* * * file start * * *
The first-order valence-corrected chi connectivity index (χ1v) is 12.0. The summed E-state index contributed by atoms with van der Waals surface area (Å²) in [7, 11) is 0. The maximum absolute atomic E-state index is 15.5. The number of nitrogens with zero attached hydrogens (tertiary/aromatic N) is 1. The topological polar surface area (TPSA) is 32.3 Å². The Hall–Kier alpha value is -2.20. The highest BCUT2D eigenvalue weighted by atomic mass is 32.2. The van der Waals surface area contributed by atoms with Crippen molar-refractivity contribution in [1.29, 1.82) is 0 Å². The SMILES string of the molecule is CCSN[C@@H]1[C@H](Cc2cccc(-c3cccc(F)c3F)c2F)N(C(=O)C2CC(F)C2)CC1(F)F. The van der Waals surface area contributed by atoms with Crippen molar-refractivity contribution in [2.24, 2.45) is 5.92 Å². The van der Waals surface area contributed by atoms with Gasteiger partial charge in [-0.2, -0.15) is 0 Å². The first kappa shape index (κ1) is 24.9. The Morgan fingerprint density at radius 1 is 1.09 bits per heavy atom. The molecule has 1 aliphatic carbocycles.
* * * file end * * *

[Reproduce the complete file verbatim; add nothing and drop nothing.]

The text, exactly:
The first-order valence-corrected chi connectivity index (χ1v) is 12.0. The summed E-state index contributed by atoms with van der Waals surface area (Å²) in [7, 11) is 0. The maximum absolute atomic E-state index is 15.5. The number of nitrogens with zero attached hydrogens (tertiary/aromatic N) is 1. The topological polar surface area (TPSA) is 32.3 Å². The Hall–Kier alpha value is -2.20. The highest BCUT2D eigenvalue weighted by atomic mass is 32.2. The van der Waals surface area contributed by atoms with Crippen molar-refractivity contribution in [1.29, 1.82) is 0 Å². The SMILES string of the molecule is CCSN[C@@H]1[C@H](Cc2cccc(-c3cccc(F)c3F)c2F)N(C(=O)C2CC(F)C2)CC1(F)F. The van der Waals surface area contributed by atoms with Crippen molar-refractivity contribution in [2.24, 2.45) is 5.92 Å². The van der Waals surface area contributed by atoms with Gasteiger partial charge in [-0.2, -0.15) is 0 Å². The first kappa shape index (κ1) is 24.9. The Morgan fingerprint density at radius 1 is 1.09 bits per heavy atom. The molecule has 1 aliphatic carbocycles.